In praise of LEED
This article first appeared on ArupConnect, the online magazine of Arup in the Americas. About the authors: Adam Friedberg is a senior consultant in Arup's New York office. Kirstin Weeks is a senior specialist in our San Francisco office.
After an unprecedented six public comment periods, the US Green Building Council (USGBC) membership has just adopted the fourth version of its phenomenally popular rating system, LEED(Leadership in Energy and Environmental Design). Arup has been a supporter of the program for many years, working on LEED projects since the version 1 pilot in 2001 (and, in many cases, achieving the highest possible certification).
To celebrate the release of the new version, we took a few moments to consider the program’s impact on our work over the years — and why we continue to recommend it to most of our clients.
LEED’s name recognition is perhaps its greatest asset. It has created a shorthand reference that allows clients, designers, and the general public to describe buildings’ sustainable attributes in a way that is broadly understood and appreciated.
The system’s popularity has made the conversation about sustainability deeper, more rigorous, and more interesting. Thanks to LEED, the baseline awareness of the broad range of factors influencing building sustainability has ballooned over the last decade. “Looking back to the days before LEED, it was easy for buildings to claim green credentials even when they were barely clearing code standards,” Arup principal and USGBC board member Fiona Cousins said. LEED has been fantastic as a means for both promoting sustainability and reducing greenwash.
Its extensive market penetration has also made it a valuable commodity for property owners. Due to its name recognition even among people outside of the design field, LEED certification helps attract tenants and often increases property values. Because its value is well understood and generally predictable, clients are able to justify the money and effort needed to achieve the benchmark.
Policymakers have been paying attention as well. Many municipal and state building codes have moved towards the system, with cities like Boston requiring LEED-certifiable projects. It has also become a blueprint for mandatory standards such as California’s CALGreen. Its similarity to rating systems such as BREEAM gives it additional international credibility.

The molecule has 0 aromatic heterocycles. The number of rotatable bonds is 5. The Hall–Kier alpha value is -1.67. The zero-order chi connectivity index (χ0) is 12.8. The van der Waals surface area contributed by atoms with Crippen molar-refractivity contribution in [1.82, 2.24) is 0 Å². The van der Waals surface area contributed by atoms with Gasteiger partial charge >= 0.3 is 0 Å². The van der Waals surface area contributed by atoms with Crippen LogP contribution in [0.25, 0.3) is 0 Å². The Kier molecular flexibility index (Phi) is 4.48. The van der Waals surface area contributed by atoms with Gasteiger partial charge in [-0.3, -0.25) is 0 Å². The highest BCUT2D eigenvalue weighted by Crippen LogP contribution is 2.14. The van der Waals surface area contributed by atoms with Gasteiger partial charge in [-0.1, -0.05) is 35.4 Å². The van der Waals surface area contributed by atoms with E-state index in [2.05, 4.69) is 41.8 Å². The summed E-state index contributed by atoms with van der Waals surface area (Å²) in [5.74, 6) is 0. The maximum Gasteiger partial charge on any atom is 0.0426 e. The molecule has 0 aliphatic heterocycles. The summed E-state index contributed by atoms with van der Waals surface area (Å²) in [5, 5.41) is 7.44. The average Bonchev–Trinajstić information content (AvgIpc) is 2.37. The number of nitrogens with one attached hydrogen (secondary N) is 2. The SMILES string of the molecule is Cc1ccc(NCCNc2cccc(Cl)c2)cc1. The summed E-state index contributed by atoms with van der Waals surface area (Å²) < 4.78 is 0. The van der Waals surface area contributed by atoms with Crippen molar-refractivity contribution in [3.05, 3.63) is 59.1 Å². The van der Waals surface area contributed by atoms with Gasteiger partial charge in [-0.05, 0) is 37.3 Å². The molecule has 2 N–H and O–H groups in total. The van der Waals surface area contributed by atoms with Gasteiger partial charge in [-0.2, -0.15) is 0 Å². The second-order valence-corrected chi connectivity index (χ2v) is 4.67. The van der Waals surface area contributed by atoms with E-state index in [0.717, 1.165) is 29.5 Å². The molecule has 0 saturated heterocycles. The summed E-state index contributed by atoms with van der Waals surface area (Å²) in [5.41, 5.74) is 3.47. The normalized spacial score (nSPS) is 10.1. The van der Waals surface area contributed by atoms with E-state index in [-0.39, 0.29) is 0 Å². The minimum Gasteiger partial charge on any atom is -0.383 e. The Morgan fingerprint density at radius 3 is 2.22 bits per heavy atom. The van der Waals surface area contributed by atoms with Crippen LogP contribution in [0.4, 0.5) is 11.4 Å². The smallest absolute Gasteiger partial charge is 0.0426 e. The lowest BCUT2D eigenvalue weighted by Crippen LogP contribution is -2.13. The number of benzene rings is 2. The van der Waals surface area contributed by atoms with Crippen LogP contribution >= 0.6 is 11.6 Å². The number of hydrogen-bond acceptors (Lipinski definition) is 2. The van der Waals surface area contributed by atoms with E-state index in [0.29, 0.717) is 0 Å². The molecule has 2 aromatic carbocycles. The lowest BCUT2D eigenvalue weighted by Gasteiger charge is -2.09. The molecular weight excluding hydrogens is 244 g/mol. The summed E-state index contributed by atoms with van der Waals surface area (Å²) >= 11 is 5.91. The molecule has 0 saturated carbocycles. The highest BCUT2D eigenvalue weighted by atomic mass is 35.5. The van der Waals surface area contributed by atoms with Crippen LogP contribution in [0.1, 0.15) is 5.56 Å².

Many of our clients like to use the standard to understand what is expected of them in a particular market — for example, LEED certification is practically a prerequisite for class A office space in San Francisco. It also helps developers, owners, and property managers understand what their assets will need to look like to remain attractive to the market in the future.
Motivating and enabling a broad range of clients
LEED is a simple, effective tool for communicating with clients and encouraging specific sustainable design actions across a broad spectrum of impacts. “Over the years I’ve found that for many clients it’s simpler to buy, for example, a sustainable energy measure with the reward of getting points towards Gold than to be convinced of the CO2 savings,” said Ramon Rodriguez, who heads the sustainability and energy practice in Arup’s Madrid office.
The program caters to both those with deep green ambitions and those who are just starting out. By establishing metrics, standardizing performance, and setting up a common understanding of what sustainability in the built environment means, it provides a simple point of entry even for clients who rarely build. Although it requires a minimum level of performance across the whole spectrum of environmental sustainability, it offers many paths to certification, allowing different clients and design teams to pick those most relevant to their needs and ambitions. Experienced clients who are committed to sustainability tend to use it as a jumping-off point to seek ever-higher levels of performance, while those with less knowledge simply use it as a road map to help them ensure quality in their buildings.
Its breadth also helps create awareness across the design industry. While some parts of the market have traditionally been very aware of the benefits of reducing energy, for example, the LEED system encourages all participants to recognize the benefits of other sustainability measures, such as improved internal air quality, daylighting levels, and water efficiency.